The Occupational Safety systems in the United States vary from state to state. Here, Information is given on major providers of the Occupational Exposure Limits in the USA - ACGIH, OSHA, and NIOSH.
The American Conference of Governmental Industrial Hygienists (ACGIH) publishes since 1946 Maximum Allowable Concentrations (MAC), which were later renamed to "Threshold Limit Values" (TLVs). Threshold Limit Values are defined as an exposure limit "to which it is believed nearly all workers can be exposed day after day for a working lifetime without ill effect". The ACGIH is a professional organization of occupational hygienists from universities or governmental institutions. Occupational hygienists from private industry can join as associate members since shortly.
Today, nine ACGIH committees focus their energies on a range of topics such as agriculture safety and health, air sampling instruments, bio-aerosols, biological exposure indices, construction, industrial ventilation, infectious agents, chemical substance TLVs, and physical agent TLVs. Once a year, the different committees propose new threshold limits or best working practice guides. The list of TLVs includes more than 700 chemical substances and physical agents, as well as dozens of Biological Exposure Indices for selected chemicals. Substances are nominated by the TLV Committee based on new occupational exposure data or requests of governmental organizations, workers, industry etc.. The committee decides which substances selected for consideration are to be studied and votes at least once a year on action items.
The committee has developed selection criteria for substances, taking into account scientific evidence or workplace experience. Every TLV or BEI is developed and based on the available, relevant, scientific data for that agent. Some TLVs include also skin and carcinogenity notations and Biological Exposure Indices.
The ACGIH defines different TLV-Types as there are:
conventional 8-hour workday and a 40-hour workweek, to which it is believed that nearly all workers may be repeatedly exposed, day after day, without adverse effect.
ACGIH-TLVs do not have a legal force in the USA, they are only recommendations. OSHA defines regulatory limits. However, ACGIH-TLVs and the criteria documents are a very common base for setting TLVs in the USA and in many other countries. ACGIH exposure limits are in many cases more protective than OSHA's. Many US companies use the current ACGIH levels or other internal and more protective limits.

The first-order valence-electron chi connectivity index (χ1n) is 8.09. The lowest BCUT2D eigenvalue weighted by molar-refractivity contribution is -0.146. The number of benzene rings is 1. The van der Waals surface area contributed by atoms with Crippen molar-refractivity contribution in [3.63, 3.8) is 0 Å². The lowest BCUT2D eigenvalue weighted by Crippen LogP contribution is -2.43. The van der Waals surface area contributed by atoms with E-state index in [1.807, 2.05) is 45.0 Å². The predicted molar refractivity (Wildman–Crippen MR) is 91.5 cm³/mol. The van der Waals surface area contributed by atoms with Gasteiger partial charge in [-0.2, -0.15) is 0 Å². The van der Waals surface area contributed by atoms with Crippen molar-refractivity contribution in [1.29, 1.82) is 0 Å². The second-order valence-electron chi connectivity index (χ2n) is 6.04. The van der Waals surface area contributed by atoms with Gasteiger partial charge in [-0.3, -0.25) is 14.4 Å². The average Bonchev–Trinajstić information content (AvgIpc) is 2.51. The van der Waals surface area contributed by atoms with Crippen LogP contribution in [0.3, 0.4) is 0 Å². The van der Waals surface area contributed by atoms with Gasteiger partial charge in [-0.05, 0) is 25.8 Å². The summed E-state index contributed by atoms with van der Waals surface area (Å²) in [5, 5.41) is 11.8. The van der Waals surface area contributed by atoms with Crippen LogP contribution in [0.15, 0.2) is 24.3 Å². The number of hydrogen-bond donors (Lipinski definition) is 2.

The Occupational Safety and Health Administration (OSHA) of the U.S. Department of Labour (USDOL) publishes Permissible Exposure Limits (PEL). PELs are regulatory limits on the amount or concentration of a substance in the air, and they are enforceable. The initial set of limits from 1971 was based on the ACGIH TLVs. An attempt to extend the number of TLV to other widely used chemicals was proposed by OSHA in 1989. OSHA additionally proposed in 1992 to apply most of these new and revised limits to construction, maritime, and agriculture. OSHA currently has around 500 Permissible Exposure Limits (PELs) for various forms of approximately 300 chemical substances, many of which are widely used in industrial settings. Existing PELs are contained in a document called "29 CFR 1910.1000", the air contaminants standard.
If OSHA determines that a specific standard is needed, any of several advisory committees may be called upon to develop specific recommendations. There are two standing committees, and ad hoc committees may be appointed to examine special areas of concern to OSHA. All Advisory committees, standing or ad hoc, must have members representing management, labour, and state agencies, as well as one or more designees of the Secretary of Health and Human Services. The two standing advisory committees are:
OSHA uses in a similar way as the ACGIH the following types of OELs: TWAs, Action Levels, Ceiling Limits, STELs, Excursion Limits and in some cases BEIs.
The National Institute for Occupational Safety and Health (NIOSH) has the statutory responsibility for recommending exposure levels that are protective to workers. NIOSH has identified Recommended Exposure Levels (RELs) for around 700 hazardous substances. These limits have no legal force. NIOSH recommends their limits via criteria documents to OSHA and other OEL setting institutions.
Types of RELs are TWA, STEL, Ceiling, Biological Exposure Indices. The recommendations and the criteria are published in several different document types, such as Current Intelligent Bulletins (CIB), Alerts, Special Hazard Reviews, Occupational Hazard Assessments and Technical Guidelines.
Other US OEL publishers
This information is intended for guidance only.